Saint of the Day – 15 September – Our Sorrowful Mother Mary –
The Seven Sorrows of the Blessed Virgin Mary
Also known as:
• Septem Dolorum.
• Beata Maria Virgo Perdolens
• Beata Vergine Addolorata
• Maria Santissima Addolorata
• Mater Dolorosa
• Mother of Sorrows
• Our Lady of the Seven Dolours
• Our Lady of the Seven Sorrows
• Sorrowful Mother
The Seven Sorrows of Mary
The Prophecy of Simeon at the Presentation of the Lord in the Temple:
Forty days after Christ’s birth, Mary presented Him in the temple. The aged Simeon, a just and devout servant of the Lord, took Jesus into his arms and inspired by the Holy Spirit, exclaimed:
“Behold, this child is destined for the fall and for the rise of many in Israel and for a sign that shall be contradicted. And thy own soul a sword shall pierce, that the thoughts of many hearts may be revealed.” Luke 2:34-35
The Flight Into Egypt:
No sooner did the heartless Herod hear that Jesus, the Infant King of the Jews, had been born, than he sought His life. But an Angel of the Lord appeared to Saint Joseph in a dream and warned:
“Arise, take the Child and His mother and flee into Egypt and remain there until I tell thee.” – Matthew 2:13
The Loss of Child Jesus for 3 Days:
The third sword that pierced Our Lady’s heart was the three-day loss in the temple. At the age of twelve, Jesus went with Mary and Joseph to Jerusalem. Only when Mary and Joseph were travelling home, realise that Jesus was not with them. They hurried back and for three days sought Him among friends and relatives in Jerusalem. Finally, they found Him in the temple, listening and discussing with the teachers there , who were amazed at his knowledge and wisdom.
The Meeting of Jesus on the Way of The Cross:
Mary’s fourth great sorrow we remember in the fourth Sorrowful Mystery of the Rosary and also the fourth Station of the Cross. Mary meets Jesus carrying His Cross to Calvary. What a mournful meeting. Imagine the pain in Mary’s heart to see her Jesus groaning and staggering under the cruel Cross. What an anguish to see the One she loved so dearly, being tortured by the taunts of the crowd, as well as the weight of the wood. And there is nothing she is able to do to help Him.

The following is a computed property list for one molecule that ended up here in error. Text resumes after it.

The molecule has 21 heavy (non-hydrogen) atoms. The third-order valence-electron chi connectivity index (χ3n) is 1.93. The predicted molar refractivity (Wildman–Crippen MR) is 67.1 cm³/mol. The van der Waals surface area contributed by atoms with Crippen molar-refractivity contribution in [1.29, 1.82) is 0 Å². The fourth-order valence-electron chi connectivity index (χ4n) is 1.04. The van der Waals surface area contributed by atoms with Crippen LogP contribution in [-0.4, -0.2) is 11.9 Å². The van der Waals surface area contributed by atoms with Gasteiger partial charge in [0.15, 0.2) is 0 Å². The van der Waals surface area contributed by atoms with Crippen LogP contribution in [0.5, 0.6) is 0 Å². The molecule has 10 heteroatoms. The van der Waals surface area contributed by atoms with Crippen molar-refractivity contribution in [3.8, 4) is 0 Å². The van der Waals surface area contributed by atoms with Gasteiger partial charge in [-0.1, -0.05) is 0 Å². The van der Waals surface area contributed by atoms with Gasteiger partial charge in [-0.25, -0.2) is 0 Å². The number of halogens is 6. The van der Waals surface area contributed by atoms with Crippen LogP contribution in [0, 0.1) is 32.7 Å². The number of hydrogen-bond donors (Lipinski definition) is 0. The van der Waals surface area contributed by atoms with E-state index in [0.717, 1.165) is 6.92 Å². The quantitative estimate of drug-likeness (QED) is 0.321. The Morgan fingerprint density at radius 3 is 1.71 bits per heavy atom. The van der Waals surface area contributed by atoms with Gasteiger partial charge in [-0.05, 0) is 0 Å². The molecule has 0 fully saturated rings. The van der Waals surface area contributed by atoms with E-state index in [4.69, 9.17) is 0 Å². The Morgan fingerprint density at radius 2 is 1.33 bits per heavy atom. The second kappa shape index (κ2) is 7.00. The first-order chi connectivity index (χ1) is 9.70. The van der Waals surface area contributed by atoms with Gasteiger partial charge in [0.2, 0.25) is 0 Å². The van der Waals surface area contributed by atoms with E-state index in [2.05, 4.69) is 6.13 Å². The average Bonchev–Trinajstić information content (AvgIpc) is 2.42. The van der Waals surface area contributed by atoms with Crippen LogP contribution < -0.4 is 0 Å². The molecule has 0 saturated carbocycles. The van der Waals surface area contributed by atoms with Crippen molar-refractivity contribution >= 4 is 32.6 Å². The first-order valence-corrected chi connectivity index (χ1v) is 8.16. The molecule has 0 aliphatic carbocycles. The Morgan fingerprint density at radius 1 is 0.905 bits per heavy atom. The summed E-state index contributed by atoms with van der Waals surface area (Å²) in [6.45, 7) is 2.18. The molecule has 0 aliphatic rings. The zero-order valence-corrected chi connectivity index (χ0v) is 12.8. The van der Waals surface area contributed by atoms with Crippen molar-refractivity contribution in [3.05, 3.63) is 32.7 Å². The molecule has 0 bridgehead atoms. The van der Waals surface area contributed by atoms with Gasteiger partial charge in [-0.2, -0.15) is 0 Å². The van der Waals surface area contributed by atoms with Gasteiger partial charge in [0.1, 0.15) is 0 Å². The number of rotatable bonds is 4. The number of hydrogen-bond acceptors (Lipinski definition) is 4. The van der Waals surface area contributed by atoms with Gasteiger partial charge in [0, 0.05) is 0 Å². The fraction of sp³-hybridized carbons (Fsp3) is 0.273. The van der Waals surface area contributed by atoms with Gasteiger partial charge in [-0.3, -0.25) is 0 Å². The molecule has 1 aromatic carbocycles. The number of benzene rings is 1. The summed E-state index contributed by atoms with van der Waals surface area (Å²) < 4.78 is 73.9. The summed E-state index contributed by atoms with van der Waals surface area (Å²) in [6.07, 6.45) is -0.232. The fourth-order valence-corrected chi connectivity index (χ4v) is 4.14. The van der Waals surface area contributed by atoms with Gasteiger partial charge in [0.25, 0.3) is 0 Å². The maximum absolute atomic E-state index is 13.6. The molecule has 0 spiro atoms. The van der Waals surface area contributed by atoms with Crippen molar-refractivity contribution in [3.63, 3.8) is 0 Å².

The Crucifixion and Death of Jesus:
But the sword will plunge still deeper. She must see Him shamefully stripped of His garments, rudely thrown upon the Cross and then hear the sickening strokes of the hammer. Helplessly and heartbroken, she must stand beneath His cross watching Him writhe in torture, listening to His parting words, listening for His parting breath.
The Pieta – Jesus Is Laid In The Arms Of His Mother:
And now comes the moment when they take Him down from the Cross. As each nail and each thorn was pulled from His body, it was a new blow to the heart of His Mother. How she must have hugged Him to her heart!
Jesus is Laid in The Tomb:
The seventh sword was to witness that broken body laid in the grave. It was a Mother putting her child to bed. What a grief-stricken good-night that was. Mary must have wished that she could bury her heavy heart with Him.
During Passiontide, on the Friday before Palm Sunday, a second feast of Mary’s Dolors is held, which emphasises particularly, the four last mentioned of the seven sorrows above.
Thus the Church reflects on the feast of the Seven Sorrows of the Blessed Virgin Mary. The prayers of the Mass and the Office are indicative of her sorrows.
The first trace of the feast, St Alphonsus Liguori tells us, is found in Germany towards the beginning of the fifteenth century. Archbishop Theodoric’s ordered the keeping of this day at an assembly convened at Cologne in 1413 to wage battle against heresies of the iconoclast “Hussites,” who were very active in destroying images and pictures of Our Lady of Sorrows.
Before the sixteenth century the feast was observed only in the Diocese of North Germany, Scandinavia and Scotland but by the end of the sixteenth century, it extended over the south of Europe. In 1506 the celebration was granted the Friday before Passion Sunday as the feast of the Sorrows of Mary. To the whole German Church this last date was later assigned. On 22 April 1727, Pope Benedict XIII, extended it to the entire Latin Church under the title “Septem dolorum.”
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